Tampa............................. 8,658.7 8,639.0 8,637,3 8,637.3 8,636." 0.6 () 2.6 2.6 2.6 ... ... 86.1 8.6 84.5 84.4 0.1 0.1 0.1 ..
Key West.......................... k-) ... ... .. ... ... ... ... ... ... f
Pensacola......................... 100.1 100.1 80.5 80.5 80.5 ... ... 19.6 19.6 19.6 ... ... 5 7.5 7.0 70 ... 0.5 0.5 ..
Boca Orande....................... 772.7 772." 772.7 772.7 772.7 ... ... ... ... ... ... 2.9 2.9 2.9 2.9 ... .. .
Panama City....................... 374.9 374.Q 356.8 356.8 356.8 ... ... 18.1 18.1 18.1 ... ... 21.2 21.2 20.4 20.4 ... 0.8 0.8
Port St. Joe...................... 19.8 19 8 19 8 19.8 19.8 ... ... ... ... ... ... ... 1.1 1.1 1.1 1.1..
Mobile............................... 5,813.9 5,8063 ',9573 4,892.4 4,871.0 21.4 64.' 849.0 849.0 849.0 ... ... 220. 219.6 195.' 192.1 3.6 23.9 23.9 ..
Mobile, Ala...................... 3,182.1 3,174.6 2,919.1 2,880.0 2,879.3 0.7 39.1 255.5 255.5 2555 ... ... 142.3 141.6 133. 133.8 0.1 7.7 7.7 ..
dalfport, Miss .................... lo.. .2 263.1 262.4 262.3 241.5 20.8 0.1 0.7 0.7 ." ... ... 14.0 14.0 14.0 10.. 3.6 () () ..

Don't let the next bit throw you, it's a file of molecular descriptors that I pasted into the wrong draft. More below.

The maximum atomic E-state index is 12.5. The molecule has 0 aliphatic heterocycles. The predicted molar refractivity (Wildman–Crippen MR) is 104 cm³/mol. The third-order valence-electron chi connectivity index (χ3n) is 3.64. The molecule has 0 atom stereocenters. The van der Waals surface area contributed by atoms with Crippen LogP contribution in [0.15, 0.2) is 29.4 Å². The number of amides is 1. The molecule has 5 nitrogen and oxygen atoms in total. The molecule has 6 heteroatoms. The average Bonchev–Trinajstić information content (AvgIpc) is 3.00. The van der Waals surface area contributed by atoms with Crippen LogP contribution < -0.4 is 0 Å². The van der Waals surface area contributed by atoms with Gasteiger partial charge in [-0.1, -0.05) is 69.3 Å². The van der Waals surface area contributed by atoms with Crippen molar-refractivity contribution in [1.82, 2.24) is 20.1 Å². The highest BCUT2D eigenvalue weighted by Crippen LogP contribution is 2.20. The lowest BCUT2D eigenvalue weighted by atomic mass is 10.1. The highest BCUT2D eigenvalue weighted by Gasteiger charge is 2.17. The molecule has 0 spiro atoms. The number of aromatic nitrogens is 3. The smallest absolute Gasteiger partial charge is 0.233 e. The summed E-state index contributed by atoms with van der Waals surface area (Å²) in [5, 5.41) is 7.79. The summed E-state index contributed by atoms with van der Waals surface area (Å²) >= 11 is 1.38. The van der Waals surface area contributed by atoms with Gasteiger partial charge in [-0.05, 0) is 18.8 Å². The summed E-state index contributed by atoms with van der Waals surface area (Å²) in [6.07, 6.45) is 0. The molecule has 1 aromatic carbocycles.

Pascagoula, Miss................... 2,368.7 2,368. 1,775.8 1,750.1 1,750,1 ... 25.7 592. 592.9 592.9 ... ... 64.1 64.1 48.0 48.0 ... 16.1 16.1 ..
New Orleans .......................... 36,773.7 36,600.3 27,528.4 27,.16.9 27,278.4 138.5 111.5 9,071.9 9,071.9 9,71. .,, (.) 1,711. 1,692.3 1,391.4 1,374.7 16." 300, 300.9
New Orleans, La................... 17,661.5 1",.90.0 14,740.0 1.,628,5 14,528.3 100.2 111.5 2,750.0 2,-50.0 2,750.0 ,,. (*) 1,160.4 1,1-1.7 1,021.4 1,005.0 16.4 10,.3 120.3
Baton Ro.ge, La................... 8,555.5 8,553.? 5,381.5 5,381,5 5,343.2 38.3 (") 3,172.2 3,1"2.2 3,172.2 ... ... 264.7 26 ..' ".'1 176., 0.3 87 '.4 ...
Port Sulphur, La.................. 1,130.4 1,130.4 1,130.4 1,130.4 1,130,4 ... ... ... ... 11.4 11.4 11.4 11. ... ... ...
Tennessee............................ 0,4 0.4 0.4 0.'. 0,4 ... ... ... ... ... ... (a) (*j f.) (..
St. Louis............................
SabIne............................... 10,8571 10,845.0 7,990.2 7,9". ",97..2 0.2 15.8 2,854,8 2,831.4 2,831. () 23.4 363,8 363.0 282.3 282.2 0.1 80," 80.7 a)
Port Arthur, Tex.................. 5,6.,.2 5,632.9 3,955.5 3,955.4 3,955.4 ,,. 0.1 1,677.4 1,669.2 1,669.2 ... 8.2 142.5 141.8 95.1 95.1 ... 4f." -6.7
Orange, rex....................... 160.5 160.5 157.5 157.5 157,5 ... ... 3.0 3.0 3.0 ... ... 10.3 10.3 10.1 10.1 ... 0.2 0.2
Beaumont, lTe....................... 3,C0'6.7 3,066.5 2,309.7 2,294.1 2,293.9 0.2 15.6 756.8 741.6 741.6 .,, 15.2 100.9 100.9 80.5 80. 0.1 20.4 20.4
Lake Charles, La.................. 1,985.6 1,985.0 1,567.5 1,567,3 1,56".J (*) 0.2 417.5 417.5 417.5 (a) ... 110.2 1(0.1 96.6 96.6 (") 13.5 13.5 (a)
Galveston............................ 24,714.3 24,o72.8 19,222. 19,199.6 19,159.1 40.5 22.8 5,450.4 5,126.5 5,120.6 5.9 323.9 1,418.1 1,411.0 1,214.6 1,208.2 6.4 196.- 195.8 0.6